In September 2006, I was in my final semester of college, ready to graduate and take on the world. I had plans to be a graphic designer -- someone who would make art that made people feel something. The world was my oyster, and I planned to take it all in. What I didn’t know was that the universe had plans of its own for me -- in the form of Multiple Sclerosis.
Ten years ago, as a bright-eyed 21-year-old, I thought that a MS diagnosis was the worst thing that could ever happen to me or to anyone else. Oh, how much can change in 10 yearsMy personal education
Before I was diagnosed, I didn’t know a single soul with MS. In fact, I didn’t know anything about MS, at all, and during my diagnosis got it confused with three other diseases. I left my doctor’s office not knowing if this was something that would kill me. I spent the next few months going through various tests and Googling like crazy to try to understand what my future held. The outlook (according to the internet) was not very good.
According to the stories I read online, I’d be in a wheelchair within 10 years, my future spouse was sure to resent me, and I would probably need someone to help me with daily tasks before I was the age of 50. At 21, the prospect of this sort of future was grim, and as I slowly began to understand what it looked like, I felt increasingly isolated: as far as I could tell, there wasn’t anyone else in their twenties talking about living with MS.
I started to tell my story through an internet newsletter called MSunderstood. When I look back on the information (and misinformation) that I found on the internet 10 years ago, I’m saddened and frustrated for my younger self. There was so much negativity out there; no one was sharing stories of triumph. I didn’t know that it was possible to lead a happy and healthy life with MS. Ten years later, I’ve met so many patients who are accomplishing amazing things despite their diagnosis and limitations.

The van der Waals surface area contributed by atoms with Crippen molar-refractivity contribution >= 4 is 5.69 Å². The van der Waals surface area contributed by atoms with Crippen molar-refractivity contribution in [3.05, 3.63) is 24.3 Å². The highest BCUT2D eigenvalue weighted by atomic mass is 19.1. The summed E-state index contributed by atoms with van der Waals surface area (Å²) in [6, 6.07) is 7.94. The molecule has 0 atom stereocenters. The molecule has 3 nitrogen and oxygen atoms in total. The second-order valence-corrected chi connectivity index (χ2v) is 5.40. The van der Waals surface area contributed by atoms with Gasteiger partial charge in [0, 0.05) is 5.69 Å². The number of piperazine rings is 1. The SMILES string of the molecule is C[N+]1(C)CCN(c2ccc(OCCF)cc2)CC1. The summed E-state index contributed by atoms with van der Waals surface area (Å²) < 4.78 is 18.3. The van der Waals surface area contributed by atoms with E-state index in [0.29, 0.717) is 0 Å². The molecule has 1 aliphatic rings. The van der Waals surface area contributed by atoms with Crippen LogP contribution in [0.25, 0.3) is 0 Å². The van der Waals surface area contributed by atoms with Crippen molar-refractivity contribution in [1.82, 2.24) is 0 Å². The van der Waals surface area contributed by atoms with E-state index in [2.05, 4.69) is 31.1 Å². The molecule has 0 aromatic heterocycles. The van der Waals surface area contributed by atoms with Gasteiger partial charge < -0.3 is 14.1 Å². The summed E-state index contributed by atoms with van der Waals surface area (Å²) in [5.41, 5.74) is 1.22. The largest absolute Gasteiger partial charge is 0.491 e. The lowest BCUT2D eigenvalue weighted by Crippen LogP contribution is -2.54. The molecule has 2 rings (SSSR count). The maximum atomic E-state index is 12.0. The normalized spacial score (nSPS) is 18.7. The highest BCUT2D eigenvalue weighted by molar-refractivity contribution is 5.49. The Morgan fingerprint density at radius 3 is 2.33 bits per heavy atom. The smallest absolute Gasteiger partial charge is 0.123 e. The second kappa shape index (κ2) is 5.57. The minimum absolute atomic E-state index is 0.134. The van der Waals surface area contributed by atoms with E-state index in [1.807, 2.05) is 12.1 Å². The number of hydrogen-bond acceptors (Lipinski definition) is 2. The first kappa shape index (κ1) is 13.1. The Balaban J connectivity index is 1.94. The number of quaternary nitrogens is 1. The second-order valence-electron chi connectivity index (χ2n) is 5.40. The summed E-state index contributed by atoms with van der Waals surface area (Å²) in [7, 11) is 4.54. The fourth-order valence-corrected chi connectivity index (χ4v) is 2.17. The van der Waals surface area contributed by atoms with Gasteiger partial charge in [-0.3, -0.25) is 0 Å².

Evolution of medication
A decade ago my options for medication were limited to injectables. I was terrified of needles and had never self-injected before. The whole thing was overwhelming. My doctor told me that I had to pick my own medication and that without medication I’d have to resign myself to a future of devastating disability.
Now, in 2016, we have a slew of medication choices. Various oral medications have been released over the last few years, with many more coming down the pipeline. We have infusions that have changed the disease trajectory for thousands of patients. We’re even seeing, in clinical trials, injections that might be limited to once every six months. I’ve also been fortunate enough to find doctors who have supported my choices to not take medications.
With new studies and open minds, doctors have been able to see valuable treatments outside of medication. It has been amazing to see how far we’ve come in terms of treatment options in one short decade.
The face of MS has changed
As the explosive availability of the internet and social networks has vastly increased the ability to connect patients, I’ve seen a sea change in the demographic of those who are living with MS. At 21, I felt like I was the youngest person to ever receive this diagnosis, and with few ways to find other patients my age, I had to navigate it on my own. I didn’t know anyone else in college, or anyone else starting a career, who had MS.
Today it seems as though younger people are being diagnosed more often. I can’t say for certain if there are more people being diagnosed at younger ages, or if there is just a sounding board now for everyone to connect. As a chronic illness patient, I have seen the internet become a game-changer in terms of offering support and companionship for disease communities, and I wish I could travel back in time and let 21-year-old me know that I would eventually make life-altering friendships with other MS patients.
How I’ve changed
As a scared, newly diagnosed patient, I really believed my life was over and that my chances for true happiness had vanished. I was so uneducated. I never conceived that I would take my MS diagnosis and my subsequent IBD diagnosis and turn both into a passion for advocacy and, eventually, a career.
So … happy anniversary to my MS. This journey -- which isn't over yet -- has been a great reminder of how much can change in such a short period of time.
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Jackie is an ulcerative colitis patient and the founder and Executive Director of Girls With Guts. Since diagnosis, she has been blogging her IBD journey at Blood, Poop, and Tears. Jackie has worked hard to become a strong voice in the patient advocacy community, and pays it forward as Social Ambassador of the IBDHealthCentral Facebook page.